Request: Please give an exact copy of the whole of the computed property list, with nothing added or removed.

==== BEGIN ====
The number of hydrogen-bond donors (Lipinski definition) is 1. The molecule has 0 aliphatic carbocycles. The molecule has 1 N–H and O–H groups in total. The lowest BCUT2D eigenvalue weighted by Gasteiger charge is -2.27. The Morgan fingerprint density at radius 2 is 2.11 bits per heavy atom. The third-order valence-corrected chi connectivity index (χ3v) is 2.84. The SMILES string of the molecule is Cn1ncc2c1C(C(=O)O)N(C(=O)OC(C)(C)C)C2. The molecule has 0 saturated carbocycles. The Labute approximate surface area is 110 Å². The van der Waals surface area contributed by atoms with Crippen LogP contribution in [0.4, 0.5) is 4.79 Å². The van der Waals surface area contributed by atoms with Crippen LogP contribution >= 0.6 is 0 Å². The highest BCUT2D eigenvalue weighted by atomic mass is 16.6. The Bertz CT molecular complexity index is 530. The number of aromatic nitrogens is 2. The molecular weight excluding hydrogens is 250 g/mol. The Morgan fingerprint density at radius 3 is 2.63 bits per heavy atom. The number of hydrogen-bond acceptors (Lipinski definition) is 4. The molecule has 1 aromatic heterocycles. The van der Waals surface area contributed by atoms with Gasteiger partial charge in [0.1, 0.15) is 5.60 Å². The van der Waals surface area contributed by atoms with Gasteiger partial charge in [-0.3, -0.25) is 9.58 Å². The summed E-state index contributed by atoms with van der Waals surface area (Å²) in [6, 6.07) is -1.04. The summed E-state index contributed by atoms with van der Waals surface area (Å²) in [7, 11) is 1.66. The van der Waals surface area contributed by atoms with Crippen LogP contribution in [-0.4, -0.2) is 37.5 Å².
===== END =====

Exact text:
The number of hydrogen-bond donors (Lipinski definition) is 1. The molecule has 0 aliphatic carbocycles. The molecule has 1 N–H and O–H groups in total. The lowest BCUT2D eigenvalue weighted by Gasteiger charge is -2.27. The Morgan fingerprint density at radius 2 is 2.11 bits per heavy atom. The third-order valence-corrected chi connectivity index (χ3v) is 2.84. The SMILES string of the molecule is Cn1ncc2c1C(C(=O)O)N(C(=O)OC(C)(C)C)C2. The molecule has 0 saturated carbocycles. The Labute approximate surface area is 110 Å². The van der Waals surface area contributed by atoms with Crippen LogP contribution in [0.4, 0.5) is 4.79 Å². The van der Waals surface area contributed by atoms with Crippen LogP contribution >= 0.6 is 0 Å². The highest BCUT2D eigenvalue weighted by atomic mass is 16.6. The Bertz CT molecular complexity index is 530. The number of aromatic nitrogens is 2. The molecular weight excluding hydrogens is 250 g/mol. The Morgan fingerprint density at radius 3 is 2.63 bits per heavy atom. The number of hydrogen-bond acceptors (Lipinski definition) is 4. The molecule has 1 aromatic heterocycles. The van der Waals surface area contributed by atoms with Gasteiger partial charge in [0.1, 0.15) is 5.60 Å². The van der Waals surface area contributed by atoms with Gasteiger partial charge in [-0.3, -0.25) is 9.58 Å². The summed E-state index contributed by atoms with van der Waals surface area (Å²) in [6, 6.07) is -1.04. The summed E-state index contributed by atoms with van der Waals surface area (Å²) in [7, 11) is 1.66. The van der Waals surface area contributed by atoms with Crippen LogP contribution in [-0.4, -0.2) is 37.5 Å².